The Alice Network by Kate Quinn

This is a book about two wars, of the price paid both by those who died and those who survived, of sisterhood and loyalty and immeasurable bravery. The Alice Network by Kate Quinn alternates between the two World Wars. The similarities are chilling with threads that tie the two together in more ways than one.

1915. Eve Gardiner is one of thousands of file clerks in London, unremarkable in appearance, quiet and demure, but because of her upbringing she speaks flawless French and German. She is bored and feels useless so when a Captain from British Intelligence recruits her to be a spy, she leaps at the chance. After a few short weeks of training, she is sent to Lille in occupied France and takes on the role of a shy, simple waitress in a restaurant that caters to German generals. The information she gleans from their overheard conversations is passed on to her contact, the “Queen of the Spies” Louise de Bettignies who becomes a bright and shining light for Eve in a dark and dangerous world. The work is exhilarating and treacherous, even more so when the owner of the restaurant takes an interest in her. One misstep and all will be lost.

1947. Charlotte (Charlie) St. Clair is young, unmarried and pregnant. Her wealthy parents send her to Switzerland to have her “Little Problem” taken care of and to preserve her (and their) reputation. Charlie is heartbroken over the recent suicide of her brother (a soldier who came home from the war but never left it) and the complete lack of information of what happened to her beloved French cousin Rose who she is convinced is still alive. In London, Charlie slips away from her Mother and contacts the one person she thinks might be able to help her – one Evelyn Gardiner. Evelyn’s hands are horribly disfigured and she is bitter and angry (the first thing she does to Charlie is to pull out a Luger and threaten to kill her) but eventually she agrees to go to France with Charlie see if they can find Rose. Accompanied by Evelyn’s driver Finn, they make their way to a France that is still torn and broken by the war. The horrors of World War II are very much still evident, but the shadows cast by World War I are still present too.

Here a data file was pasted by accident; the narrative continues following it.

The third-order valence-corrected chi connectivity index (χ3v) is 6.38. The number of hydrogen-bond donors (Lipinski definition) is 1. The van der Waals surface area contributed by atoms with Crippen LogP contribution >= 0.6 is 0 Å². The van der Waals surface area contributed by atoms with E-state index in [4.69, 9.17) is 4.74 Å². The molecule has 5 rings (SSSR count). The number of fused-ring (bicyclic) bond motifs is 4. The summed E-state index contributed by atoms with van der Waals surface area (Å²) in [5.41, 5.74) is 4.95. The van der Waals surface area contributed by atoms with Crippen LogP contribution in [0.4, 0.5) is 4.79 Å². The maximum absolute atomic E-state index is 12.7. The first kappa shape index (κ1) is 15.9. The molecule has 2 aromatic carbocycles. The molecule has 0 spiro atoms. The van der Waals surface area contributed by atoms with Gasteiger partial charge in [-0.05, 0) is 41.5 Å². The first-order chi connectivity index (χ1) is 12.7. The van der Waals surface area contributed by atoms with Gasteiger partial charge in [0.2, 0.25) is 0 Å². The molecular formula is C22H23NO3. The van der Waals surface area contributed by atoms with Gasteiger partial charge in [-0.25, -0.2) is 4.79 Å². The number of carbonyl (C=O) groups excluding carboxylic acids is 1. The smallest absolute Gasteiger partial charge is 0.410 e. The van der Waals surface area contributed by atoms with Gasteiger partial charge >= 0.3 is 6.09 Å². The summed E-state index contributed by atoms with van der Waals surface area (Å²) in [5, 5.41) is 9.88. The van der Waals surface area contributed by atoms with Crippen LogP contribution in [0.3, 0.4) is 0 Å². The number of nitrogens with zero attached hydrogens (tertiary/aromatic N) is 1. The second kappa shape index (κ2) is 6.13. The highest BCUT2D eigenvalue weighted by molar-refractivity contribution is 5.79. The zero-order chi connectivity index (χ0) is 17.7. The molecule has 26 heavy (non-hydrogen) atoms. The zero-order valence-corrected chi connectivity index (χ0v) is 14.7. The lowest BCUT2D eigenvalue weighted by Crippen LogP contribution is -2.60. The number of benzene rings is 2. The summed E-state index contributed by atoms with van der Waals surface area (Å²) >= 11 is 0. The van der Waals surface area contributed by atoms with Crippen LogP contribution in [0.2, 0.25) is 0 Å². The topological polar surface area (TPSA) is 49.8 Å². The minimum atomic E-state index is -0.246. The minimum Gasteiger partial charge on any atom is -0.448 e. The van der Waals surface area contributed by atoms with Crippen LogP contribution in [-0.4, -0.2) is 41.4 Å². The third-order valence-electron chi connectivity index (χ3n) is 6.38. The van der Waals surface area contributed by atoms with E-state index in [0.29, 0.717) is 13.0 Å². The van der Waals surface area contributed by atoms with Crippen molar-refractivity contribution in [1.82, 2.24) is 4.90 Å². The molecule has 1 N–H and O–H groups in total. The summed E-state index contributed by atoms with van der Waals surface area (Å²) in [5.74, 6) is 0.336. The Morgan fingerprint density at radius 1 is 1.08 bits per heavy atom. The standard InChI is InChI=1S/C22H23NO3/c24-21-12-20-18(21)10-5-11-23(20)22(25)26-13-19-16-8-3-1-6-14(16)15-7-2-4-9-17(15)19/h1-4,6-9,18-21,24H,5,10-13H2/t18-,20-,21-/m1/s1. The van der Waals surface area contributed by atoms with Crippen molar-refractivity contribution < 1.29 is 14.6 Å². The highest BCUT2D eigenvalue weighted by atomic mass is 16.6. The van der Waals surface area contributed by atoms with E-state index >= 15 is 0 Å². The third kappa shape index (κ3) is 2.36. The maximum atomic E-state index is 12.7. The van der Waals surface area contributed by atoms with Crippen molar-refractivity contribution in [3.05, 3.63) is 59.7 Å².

The book alternates between these two story lines, chapter by chapter. The connecting threads between the stories is gradually revealed, leading to an explosive final confrontation. It is one of those books that’s difficult to put down when you’re reading it and nearly impossible to forget about when you’re finished. I certainly found this to be true.

There are a lot of books about the World Wars, especially WWII, but The Alice Network manages to take a closer look at two lesser known subjects – the women who spied for the Allies during World War I, and the aftermath of the war in the countryside of postwar France. What really adds weight to the book though, is that many of the people and heart-stopping incidents depicted are true – there really was a network of female spies in German occupied countries during WWI and it really was called the Alice Network and was led by Louise de Bettignies, one of the most accomplished and successful spies the Allies had. Most of the things that happen in the book – the secrets the women uncovered, the danger and brutal punishments they suffered – actually happened. And in Charlie’s timeline, there is one episode that she comes across that is absolutely true (and absolutely chilling) but probably little-known outside of France. Evelyn and Charlie are fictional, but what they see and feel and experience are very real. Don’t miss the author’s notes at the end for more about these nearly forgotten heroines. And don’t miss this book.

 

 

 

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